describe the imageIf you haven’t read Mark Schaefer’s controversial blog post, Content Shock: Why content marketing is not a sustainable strategy, I suggest you do. Sure, it questions the very foundation of the content marketing doctrine, but it provides an interesting perspective we can’t ignore. However, I must say that while I agree with some of Schaefer’s general concerns, I disagree with his claim that content is completely unsustainable.

With that said, let’s take a look at Schaefer’s arguments and the counter ones to determine what’s really in store for content marketing.

At the heart of Schaefer’s concerns lies Content Shock, which he defines as the moment when consumers are unable to keep up with the massive volume of content being created. Even though Schaefer only applied the term to consumers, I’d argue that it also adequately describes the time when content is no longer an economical marketing strategy. Both very valid concerns, but let’s dig deeper.

Schaefer argues that the supply of content is growing at an expedited rate in comparison to the audience’s ability to consume it—a statement he supports with the fact that mobile has increased the average daily consumption of content by Americans by two hours a day. And this number is only expected to rise.

While I’d agree that content is already overwhelming at times, that doesn’t mean people no longer want it. As Shel Holtz argued in a rebuttal blog post, every person has a different content niche. Sure there’s a shiznit ton of content out there, but that doesn’t mean we have to pay attention to all of it. As with literature and news, we choose what we want to read. Are the options overwhelming? Of course— there are millions of books and thousands of news sources. But that hasn’t stopped people from reading.

Additionally, as Holtz pointed out, research has already confirmed this to be a pseudo issue. In 2012, Northwestern University released a study that found most Americans were not overwhelmed by the volume of news and information available to them. In fact, the abundance of information made most people feel “empowered and enthusiastic.” Additionally, people liked getting their news from a diverse set of sources.

Think of your own reasons for consuming content. I know that whether I’m researching a dinner recipe or trying to find out whether or not it’s okay for my puppy to eat ants, I feel that I’m able to get through life with a little more ease and a little less stress. And I’ll continue to rely on content to help with things such as wedding planning (I can’t even imagine the days of wedding planning pre-Internet), taking care of a baby, and more.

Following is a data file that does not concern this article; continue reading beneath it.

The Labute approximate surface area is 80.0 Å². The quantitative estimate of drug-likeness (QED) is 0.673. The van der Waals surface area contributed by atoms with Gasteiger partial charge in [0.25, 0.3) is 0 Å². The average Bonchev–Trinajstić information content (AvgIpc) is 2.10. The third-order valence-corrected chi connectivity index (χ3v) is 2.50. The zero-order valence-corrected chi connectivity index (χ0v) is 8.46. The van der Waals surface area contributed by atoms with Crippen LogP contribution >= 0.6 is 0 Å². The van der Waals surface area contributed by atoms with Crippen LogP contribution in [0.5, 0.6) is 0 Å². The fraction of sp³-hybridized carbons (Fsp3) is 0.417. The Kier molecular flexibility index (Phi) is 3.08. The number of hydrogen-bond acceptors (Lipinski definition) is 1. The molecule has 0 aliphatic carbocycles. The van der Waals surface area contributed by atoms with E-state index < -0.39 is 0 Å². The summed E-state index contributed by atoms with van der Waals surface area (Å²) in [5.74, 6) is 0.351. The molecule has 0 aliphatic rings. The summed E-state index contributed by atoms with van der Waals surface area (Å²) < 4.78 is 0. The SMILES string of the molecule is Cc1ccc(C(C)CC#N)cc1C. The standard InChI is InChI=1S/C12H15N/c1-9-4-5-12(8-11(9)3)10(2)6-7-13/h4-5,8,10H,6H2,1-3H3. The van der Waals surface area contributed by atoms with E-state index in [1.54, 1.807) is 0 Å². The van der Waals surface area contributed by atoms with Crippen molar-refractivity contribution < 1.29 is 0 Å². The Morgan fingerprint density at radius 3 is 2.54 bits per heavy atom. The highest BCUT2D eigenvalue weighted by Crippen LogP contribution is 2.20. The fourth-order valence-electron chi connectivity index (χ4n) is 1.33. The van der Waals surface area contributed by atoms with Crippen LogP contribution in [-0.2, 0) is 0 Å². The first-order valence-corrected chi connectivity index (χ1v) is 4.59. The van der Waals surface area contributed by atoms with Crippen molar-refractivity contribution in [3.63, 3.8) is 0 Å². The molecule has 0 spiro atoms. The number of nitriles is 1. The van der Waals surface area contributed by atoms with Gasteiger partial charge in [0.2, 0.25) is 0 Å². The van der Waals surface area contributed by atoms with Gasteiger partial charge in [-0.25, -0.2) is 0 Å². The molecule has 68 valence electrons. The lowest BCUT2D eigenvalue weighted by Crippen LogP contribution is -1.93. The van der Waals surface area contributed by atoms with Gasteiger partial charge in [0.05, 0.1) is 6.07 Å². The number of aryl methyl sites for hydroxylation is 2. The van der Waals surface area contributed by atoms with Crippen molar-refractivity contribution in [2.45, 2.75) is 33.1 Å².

There will always be a need for consumers to be entertained or have their questions answered. And if being valuable to your audience is the ultimate goal, content—even a surplus of it—is only going to help you achieve that. How we obtain that information will probably change, but the core principle of content will remain intact.

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And then there’s the side of content that has every businessperson concerned: Money.

Although content is “free” to the consumer, Schaefer argues that it’s paid in the sense that it takes time for content to be created. Agreed. But he then goes on to say that the cost of creating content will grow to a point that it will no longer be worth the effort; only the wealthiest marketers will be able to succeed.

However, that assumes the biggest corporations are creating quality content—a statement that, as of now, is completely untrue.

And this is where the need for quality comes in to play. In order for marketers to gain the very consumers that make content valuable, they must produce content that is either entertaining or helpful. Over the last few years, we’ve seen companies spend millions of dollars on content/marketing/advertising campaigns that absolutely sucked. And then there were the small businesses that spent a miniature fraction of that and had tremendous success.

Contrary to what Schaefer suggests, money isn’t always the key to quality.

But of course, this is all based on predictions. Just as marketing has evolved over time, so too might content.

For now, I’m going to stay the course, wait until that happens, and act accordingly.

Image source: London Evening Standard